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America’s “Health Disadvantage” Leads to Shorter Life Spans

Saturday 8 October 2022, by Dan La Botz

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Americans have in the last two years suffered a dramatic decline in life expectancy, from nearly 79 years in 2019 to 76 in 2021. This is a historic decline; nothing like it has been seen since the 1920s.

According to Dr. Steven Woolf, director emeritus of the Center on Society and Health at Virginia Commonwealth University, this decline is due to what he calls the “U.S. health disadvantage.” The disadvantage results from several factor, he says: the country’s disjointed, profit-driven health care system, many in the population with poor nutrition and lack of physical activity, as well as smoking, pollution, and easy access to guns. Racism and segregation make these problems worse for marginalized groups.

U.S. life expectancy has been declining for several years. The principal cause of short life expectancy has been the COVID epidemic, though addiction to opioids has also played a role. Before COVID, the epidemic of opioid use reduced the average life span by .3 years, but the COVID pandemic has had a much greater impact.

The United States did significantly worse than other countries in dealing with the COVID epidemic, in part because instead of one national health care system to set policies there are 50 states each with its own system. “The growing polarization of red [Republican] and blue [Democratic] states in recent years has widened the divide on policies even more, and that has affected our health and safety,” said Woolf. Florida, a Republican state, had more than three times the number of excess deaths, as the Democratic state of New York, though both have similar populations.

The fall in average life spans is not spread out evenly. While the average life expectancy of all Americans has fallen, it has dropped most dramatically among Native Americans and Alaska Natives, according to the National Center for Health Statistics. Native American life expectancy fell from 71.8 to 65.2 years. Those populations now have the lowest life expectancy of any country in the Americas but Haiti.

Blacks had the second biggest drop, from 74.8 to 70.8. Non-Hispanic white people fell from 78.8 to 76.4. Hispanics dropped from 81.9 to 77.7. Asians, who live longest, saw their life expectancy fall from 85.6 to 83.5. As one can see, the impact on life expectancy was greatest for people of color, except Asians. Native Americans, Blacks, and Hispanics tend to have lower incomes, fewer assets, and suffer segregation and racial discrimination. The indigenous groups in particular have less access to health care.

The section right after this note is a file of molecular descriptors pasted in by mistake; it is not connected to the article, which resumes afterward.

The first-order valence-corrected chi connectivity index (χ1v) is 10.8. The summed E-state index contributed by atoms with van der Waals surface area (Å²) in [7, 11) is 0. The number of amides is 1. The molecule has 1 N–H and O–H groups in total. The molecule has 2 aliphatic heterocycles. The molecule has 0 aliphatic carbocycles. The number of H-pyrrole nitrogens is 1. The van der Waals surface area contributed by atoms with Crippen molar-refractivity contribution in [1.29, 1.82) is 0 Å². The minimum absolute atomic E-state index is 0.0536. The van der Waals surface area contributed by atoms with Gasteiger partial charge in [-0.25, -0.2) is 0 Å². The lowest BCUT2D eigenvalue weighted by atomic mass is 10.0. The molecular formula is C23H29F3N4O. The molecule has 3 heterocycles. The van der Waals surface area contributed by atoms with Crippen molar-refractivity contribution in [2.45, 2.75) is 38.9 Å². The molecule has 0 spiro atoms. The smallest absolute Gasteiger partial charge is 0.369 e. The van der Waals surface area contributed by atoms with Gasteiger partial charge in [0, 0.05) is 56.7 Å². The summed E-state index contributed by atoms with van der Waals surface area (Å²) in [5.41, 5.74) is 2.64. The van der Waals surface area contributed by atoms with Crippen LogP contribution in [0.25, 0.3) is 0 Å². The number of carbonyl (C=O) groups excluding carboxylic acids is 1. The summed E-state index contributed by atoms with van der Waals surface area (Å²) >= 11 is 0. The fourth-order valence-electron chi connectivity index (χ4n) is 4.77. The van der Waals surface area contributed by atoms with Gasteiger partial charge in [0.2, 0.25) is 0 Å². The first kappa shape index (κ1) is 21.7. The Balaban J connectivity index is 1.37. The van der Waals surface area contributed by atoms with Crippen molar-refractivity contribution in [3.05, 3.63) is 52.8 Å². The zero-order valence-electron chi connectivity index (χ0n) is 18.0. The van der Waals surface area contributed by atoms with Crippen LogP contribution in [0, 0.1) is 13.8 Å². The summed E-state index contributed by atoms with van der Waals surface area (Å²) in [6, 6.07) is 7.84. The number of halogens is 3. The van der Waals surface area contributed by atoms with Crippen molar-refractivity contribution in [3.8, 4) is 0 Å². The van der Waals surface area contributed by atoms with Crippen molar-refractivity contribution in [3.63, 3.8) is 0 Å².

In part, failure to vaccinate is responsible for COVID’s impact. Black Americans, have by far the lowest vaccination rates, followed by whites, while Asians, Hispanics, and Native and Alaskan Americans have higher rates. Black Americans have historically mistrusted the health care system, which in part explains their lower vaccination rates. While whites’ lower vaccination rates can be largely attributed to Republican politics and anti-vax conspiracy theories.

No other high-income nation did as poorly as the United States. “None of them experienced a continuing fall in life expectancy like the U.S. did, and a good number of them saw life expectancy start inching back to normal,” Dr. Woolf said.

While the United States has, from one point of view, an excellent health care system—excellent research institutions, hospital with the latest technology, doctors and nurses with fine education and training—from the point of view of serving the population the country is failing. There is no national public health policy, there is no right to health care and many people have no health insurance. Hospitals, doctors, and the best technology are often readily available to the better off and unavailable for working class and poor people, especially if they are people of color.

We have to continue the fight for the historic slogan of the left and the public health activists: “Health care is a human right.”


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